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  • Linda Wilhelm says:

    As someone who lives with severe Rheumatoid Arthritis medications are, unfortunately a fixture of my daily life if I want to be able to function. Most people with RA can be treated with a relatively inexpensive medication, methotrexate and not having RA adequately managed results in tremendous costs, not just to the healthcare system but also in long term disability. There are a small percentage of patients who do not respond to or who cannot tolerate methotrexate and they require a more expensive medication which, despite their high cost still provides savings to the system. Until a National Pharmacare program becomes a priority for all governments and they finally understand that this is too big a problem for one jurisdiction to solve I fear we will not see any improvement in the current situation and a healthcare system that does not meet the needs of Canadian patients.

  • Colleen Fuller says:

    As Linda Murphy points out, many (especially smaller) employers are cancelling drug coverage for employees because of high premium costs. Even unionized workers are losing benefits because of the increase in part-time work. It’s also a mistake to think that employees are equally covered – if you are a young female working in retail you are probably NOT among the 19% who have benefits in that sector. The most likely employee to be covered by benefits is white, male, highly educated and in the upper income brackets. Not exactly a fair, balanced and equitable solution to the lack of a national pharmacare program.

    • Chris Bonnett says:

      I agree that health coverage – whether public or private – is not effectively adapting to changes in many facets of life. We have a 50-year old model that is growing less adequate with each year…and no one wants to touch it! Private health insurance isn’t perfect, but it’s pretty good for those who have it – the majority of Canadians. It would be better still if a similar quality of coverage were available to all.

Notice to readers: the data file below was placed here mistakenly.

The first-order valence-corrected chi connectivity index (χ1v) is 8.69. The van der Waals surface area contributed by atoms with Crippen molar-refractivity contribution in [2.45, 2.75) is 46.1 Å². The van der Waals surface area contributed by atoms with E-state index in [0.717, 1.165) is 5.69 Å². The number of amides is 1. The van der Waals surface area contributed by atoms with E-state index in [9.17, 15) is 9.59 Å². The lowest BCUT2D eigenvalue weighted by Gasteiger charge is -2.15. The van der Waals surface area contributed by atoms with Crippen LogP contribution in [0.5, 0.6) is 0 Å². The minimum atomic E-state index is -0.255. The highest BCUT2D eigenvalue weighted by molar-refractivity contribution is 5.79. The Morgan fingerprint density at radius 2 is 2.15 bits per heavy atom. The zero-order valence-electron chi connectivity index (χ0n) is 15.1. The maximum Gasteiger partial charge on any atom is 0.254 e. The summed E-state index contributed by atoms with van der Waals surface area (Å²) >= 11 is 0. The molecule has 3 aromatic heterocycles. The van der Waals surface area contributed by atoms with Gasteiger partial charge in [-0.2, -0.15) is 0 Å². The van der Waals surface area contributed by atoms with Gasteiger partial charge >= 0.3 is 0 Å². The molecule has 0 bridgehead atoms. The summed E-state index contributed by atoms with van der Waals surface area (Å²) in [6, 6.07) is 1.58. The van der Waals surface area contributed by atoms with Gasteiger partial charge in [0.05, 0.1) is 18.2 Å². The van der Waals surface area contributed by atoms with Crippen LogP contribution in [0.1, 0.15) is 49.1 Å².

Although we collect lots of data, important information and insight is missing. There are no reliable data on how many employers have health insurance, or its scope. All plans and insurers are not the same, so generalizing creates problems in matching problems with appropriate solutions. Many young women have access to health benefits, and certainly lots of white men don’t. Some of them really need it, and others have very affordable health costs.

      It’s pretty easy to spot problems, but I’d really like to see us start to advance ideas – even if it’s a different take on medicare – and a willingness to discuss, experiment, and act on what will help those in need.

  • Chris Bonnett says:

    Governments have not acted to implement any comprehensive pharmacare plan that treats all Canadians the same. In that void, it’s a good thing most of us have access to drug insurance through our workplaces, trade or alumni associations, or unions. Far from perfect, but better than waiting for governments to act on a file for, say, almost 50 years.

    Instead, perhaps provincial governments and private insurers and employers should connect and collaborate to close gaps in coverage and create minimum coverage standards. Regulation, as Dr. Morgan notes, is an option that could replace the ideology that has created so much ‘two-tier’ tension – and inaction. New Brunswick is considering a new drug plan for the uninsured that proposes to mandate employers to provide coverage to (at least) the provincial standard; Quebec has done so since 1997.

    Not perfect, but it’s still progress.

  • Linda Murphy says:

    Excellent article (as usual) Steve.

    Loss of private insurance is another component which has become all to prevalent as lean ecomomies and rapidly changing technology forces bankrupcy on companies once thought blue chip.

    So Canadians should not be sanguine about this. Elderly seniors like my parents end up paying over $650 in uncovered medication charges for quite common conditions (e.g., Alzheimer’s and osteoporosis).


Steve Morgan


Steve Morgan is an associate professor at the University of British Columbia.